Why in the hell was he arguing with her? Never in all the scenarios that she'd imagined did he cross her. He'd kissed her. He'd swept her off her feet and carried her to a big white pickup truck and they'd driven off into the sunset. He'd smiled and said that he remembered her well and she'd grown up into a beautiful woman. But he hadn't argued.
Raylen motioned her into the house with a wave of his hand. She brushed across his chest as she entered the house and was acutely aware of the sparks dancing all over the room but attributed it to anger or disappointment, maybe even a bitter dose of both. She'd had Raylen on a pedestal for more than a decade and he didn't even recognize her. He was probably married and had three or four kids too. That was just her luck!
When she fanned past him he got a whiff of a sensuous perfume that went with her dark, gypsy looks, and he wanted to follow after her like a lost puppy dog.
“I'll take over feeding the cat and dog,” she said.
“Okay, then here's the key Haskell gave me.” He dug into his pocket and handed her an old key ring with two keys on it. “Welcome to Ringgold, Liz. I still live on the ranch that surrounds this land. Haskell sold me most of his ranch six months ago, all but the part the house sits on.”
“He told me.”
Raylen headed for the door, “The O'Donnells are your closest neighbors. Come around to see us sometime. Be seein' you.”
She wanted to say something; she really did. But not one word would come out of her mouth. Raylen in her living room, looking even sexier than he had when he was seventeen and exercising the horses. Raylen, all grown up, a man instead of a lanky teenager, talking to herâ¦ it was such a shock and a surprise that she was speechless. And that was strange territory for Lizelle Hanson.
“Dammit!” she swore.
The noise of the truck engine filled the house for a moment then faded. She'd been so stunned to see him that she couldn't think straight. She hadn't known what to expect, but it sure wasn't what she got. She fished a cell phone from her jacket pocket and punched a speed dial number.
“I'm here,” she said when her mother answered.
Liz giggled nervously. “It's bigger than I remembered, and there's a sexy cowboy who lives next door but he's probably married and has six kids because no guy that pretty isn't taken. I'd forgotten how big the house is after living in the carnie trailer.”
“Have you unpacked? You can turn around and come back right now. You could be here in time to take your shift tomorrow night, and my brother can sell it to those horse ranchers next door to him.”
“Not yet. I was on my way in the house when Raylen opened the door and scared the hell out of me. Hooter and Blister are still alive and well. I'm not ready to throw in the towel yet.”
“Raylen?” Marva Jo asked.
“The sexy cowboy. I met him both times I came to visit Uncle Haskell. Remember when I told you about the boy that tried to beat me walkin' the fence when I was ten? That was Raylen.”
“You are right. He's probably married and has a couple of kids. I was hoping the house would be butt ugly to you.”
“No, ma'am. I squinted real hard and even imagined it with Christmas lights. Looked pretty damn fine,” Liz said.
“We'll be in Bowie in a few weeks. By then you'll be sick to death of boredom. You were born for the carnie and travel,” Marva said.
“I will have the Christmas lights on the house when you get here,” Liz said.
“A house not on wheels with Christmas lights and a cowboy.” Marva laughed. “Be careful that the latter doesn't cut off your beautiful wings, because that part of the country produces a crop of hot cowboys every generation.”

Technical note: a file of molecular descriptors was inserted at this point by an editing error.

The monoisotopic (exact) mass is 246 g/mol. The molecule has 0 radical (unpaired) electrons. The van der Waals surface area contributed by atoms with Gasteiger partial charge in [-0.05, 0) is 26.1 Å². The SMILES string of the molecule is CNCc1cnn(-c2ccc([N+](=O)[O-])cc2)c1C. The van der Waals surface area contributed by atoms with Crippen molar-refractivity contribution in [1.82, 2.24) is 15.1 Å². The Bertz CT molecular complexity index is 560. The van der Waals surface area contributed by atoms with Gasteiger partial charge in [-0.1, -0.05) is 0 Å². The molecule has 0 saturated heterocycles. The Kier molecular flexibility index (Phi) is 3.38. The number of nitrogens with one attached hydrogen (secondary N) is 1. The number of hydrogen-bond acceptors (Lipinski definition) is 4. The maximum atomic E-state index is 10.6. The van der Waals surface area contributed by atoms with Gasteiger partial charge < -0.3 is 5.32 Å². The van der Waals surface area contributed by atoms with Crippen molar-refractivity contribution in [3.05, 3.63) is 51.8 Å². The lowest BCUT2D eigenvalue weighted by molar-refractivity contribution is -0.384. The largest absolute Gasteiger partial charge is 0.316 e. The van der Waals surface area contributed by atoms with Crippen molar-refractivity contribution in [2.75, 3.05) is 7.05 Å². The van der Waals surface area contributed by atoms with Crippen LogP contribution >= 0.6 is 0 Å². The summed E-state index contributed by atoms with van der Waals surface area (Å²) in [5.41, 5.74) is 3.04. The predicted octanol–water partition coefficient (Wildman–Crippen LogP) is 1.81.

“Good night, Momma. I love you,” Liz said.
“Love you too, kid. Go prove me right about getting bored to tears. It's only half an hour until time to tell fortunes and I still have to get my makeup on. Does that make you miss me?”
“Not yet. I only saw you this morning. Hug Aunt Tressa and I'll see you in a few weeks.”
Raylen drove down the lane and stopped. The left blinker was on, but he couldn't make himself pull out onto the highway. The whole incident at Haskell's place had been surreal. Haskell said his niece, Liz, was going to take over the property. He remembered Liz very well. She was the ten-year-old who'd walked the rail fence better than him even though he was thirteen. She was the fourteen-year-old who rested her elbows on the same rail fence and watched him exercise the horses. Now she was so pretty she sucked every sane thought out of his brain.
He finally pulled out on Highway 81 and headed north a mile, then turned left into the O'Donnell horse ranch. She'd find out pretty quick that a person couldn't make a living by petting the cat and feeding the dog, and when she did he intended to be the first in line to buy her twenty acres. It was the only property for a three-mile stretch down the highway that didn't belong to the O'Donnells.
He parked in the backyard, crawled out of the truck, and sat down on the porch step to his folks' house. Dewar drove up, parked next to him, hopped out of his truck, and swaggered to the porch. Just a year older than Raylen, Dewar was taller by several inches. His hair was so black that it had a faint blue cast as the sunrays bounced off it. His eyes were a strange mossy shade of green and his face square. His Wranglers were tight and dusty; his boots were worn down at the heels and covered with mud.
“Y'all get those cattle worked at Rye's?” Raylen looked down at his own boots. They were just as worn down at the heels and covered with horseshit. His jeans had a hole in one knee and frayed hems on both pant legs. His shirt looked like it had been thrown out in the round horse corral for a solid week and then used for a dog bed a month after that. Damn it all to the devil and back again. He'd planned on at least meeting Liz the first time in clean duds, not looking like a bum off the streets.
“Yes, we did, and we would've got them done sooner if our younger brother would've helped,” Dewar said.
“Aww, y'all didn't need me. And besides, if you worked harder and played with Rachel less, you'd get more done.”
“Bullshit! You're just tryin' to find excuses.” Dewar grinned.
Rachel was their oldest brother's new baby daughter, the first O'Donnell grandchild, and only a few months old. Her father, Rye, was Raylen and Dewar's oldest brother. Her mother, Austin, had been a Tulsa socialite until she inherited a watermelon farm across the river in Terral, Oklahoma, and fell in love with Rye. Rachel was getting to know her two uncles and it was an ongoing battle about which one would be the favorite.
“Want a beer? I swear I'm spittin' dust and hot summer is long since past,” Dewar said.
“I'd drink a beer with you,” Raylen said.
Dewar disappeared into the house and brought out two longneck bottles of Coors, and he handed one to Raylen. “So you got the chores done around here or am I going to have to do those too?”